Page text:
David Bourget (Western Ontario)
David Chalmers (ANU, NYU)
Rafael De Clercq
Jack Alan Reynolds
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Critical Review of International Social and Political Philosophy 15 (3):279-302 (2012)
Institutional suggestions for how to rethink democracy in response to changing state responsibilities and capabilities have been numerous and often mutually incompatible. This suggests that conceptual unclarity still reigns concerning how the normative ideal of democracy as collective self-determination, i.e. ?rule by the people?, might best be brought to bear in a transnational and global context. The aim in this paper is twofold. First, it analyses some consequences of the tendency to smudge the distinction between democratic theory and moral theories of legitimacy and justice. Second, it develops a conceptual framework that distinguishes between necessary conditions, aspects and aims of democracy. On this basis it specifies three objectives of democracy, some of which may also hold for multilevel governance. It is argued that there are in principle at least three reasons to value democratic institutions: they are intrinsically justified to the extent that they distribute fair shares of political influence over decision-making; they are instrumentally justified to the extent that they secure several of our other best interests, one of which is our interest in non-domination; and finally, they are also instrumentally justified insofar as they secure the just distribution of other goods. The aim of this framework is not to develop a specific theory of multilevel governance but to point at important distinctions to be made and normative criteria to be specified. The intention is to take the debate forward by noting some of the issues that any satisfactory account must address. The framework lays out the grounds for analysing the institutional challenges facing legitimate multilevel governance through what is speculatively called ?multiple citizenship?, understood in explorative terms, opening the door for the manifold roles that citizens could and ought to play in multilevel governance, not only as democratic agents, but also as agents of democracy and agents of justice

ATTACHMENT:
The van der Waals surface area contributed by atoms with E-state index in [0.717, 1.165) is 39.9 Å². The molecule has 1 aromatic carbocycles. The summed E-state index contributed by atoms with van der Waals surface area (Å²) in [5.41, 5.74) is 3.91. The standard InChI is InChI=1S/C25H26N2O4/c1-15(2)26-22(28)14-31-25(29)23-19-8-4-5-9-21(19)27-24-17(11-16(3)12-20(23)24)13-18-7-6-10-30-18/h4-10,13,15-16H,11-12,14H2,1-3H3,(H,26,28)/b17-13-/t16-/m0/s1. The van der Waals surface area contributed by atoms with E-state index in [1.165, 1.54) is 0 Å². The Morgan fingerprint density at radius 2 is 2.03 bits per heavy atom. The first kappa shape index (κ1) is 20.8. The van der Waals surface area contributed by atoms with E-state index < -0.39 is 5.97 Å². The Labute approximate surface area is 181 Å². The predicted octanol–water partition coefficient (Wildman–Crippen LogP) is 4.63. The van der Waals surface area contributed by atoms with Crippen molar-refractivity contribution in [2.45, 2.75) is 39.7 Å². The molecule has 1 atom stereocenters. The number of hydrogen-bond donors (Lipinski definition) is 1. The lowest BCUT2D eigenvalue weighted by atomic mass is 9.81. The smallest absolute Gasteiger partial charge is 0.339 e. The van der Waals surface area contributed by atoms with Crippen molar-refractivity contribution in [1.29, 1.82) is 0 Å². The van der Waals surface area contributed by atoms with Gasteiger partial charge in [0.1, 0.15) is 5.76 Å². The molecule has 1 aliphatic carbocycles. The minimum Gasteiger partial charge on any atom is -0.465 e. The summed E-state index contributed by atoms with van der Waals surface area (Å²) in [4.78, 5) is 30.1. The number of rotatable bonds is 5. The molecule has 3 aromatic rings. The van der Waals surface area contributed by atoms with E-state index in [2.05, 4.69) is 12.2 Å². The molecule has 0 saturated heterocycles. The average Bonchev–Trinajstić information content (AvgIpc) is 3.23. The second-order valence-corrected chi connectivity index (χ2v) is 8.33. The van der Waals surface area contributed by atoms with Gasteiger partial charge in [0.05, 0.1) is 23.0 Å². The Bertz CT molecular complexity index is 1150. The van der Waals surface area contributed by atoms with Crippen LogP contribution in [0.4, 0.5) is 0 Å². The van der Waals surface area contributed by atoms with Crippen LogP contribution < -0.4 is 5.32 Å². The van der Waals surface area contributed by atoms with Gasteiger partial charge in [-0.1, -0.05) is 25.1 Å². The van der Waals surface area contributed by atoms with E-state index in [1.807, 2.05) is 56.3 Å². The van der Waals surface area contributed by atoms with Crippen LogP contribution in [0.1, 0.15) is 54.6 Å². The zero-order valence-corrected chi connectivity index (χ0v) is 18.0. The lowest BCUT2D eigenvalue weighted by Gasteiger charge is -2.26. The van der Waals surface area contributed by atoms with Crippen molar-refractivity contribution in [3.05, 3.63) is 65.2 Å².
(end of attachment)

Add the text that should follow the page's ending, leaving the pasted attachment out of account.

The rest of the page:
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Arash Abizadeh (2007). Cooperation, Pervasive Impact, and Coercion: On the Scope (Not Site) of Distributive Justice. Philosophy and Public Affairs 35 (4):318–358.
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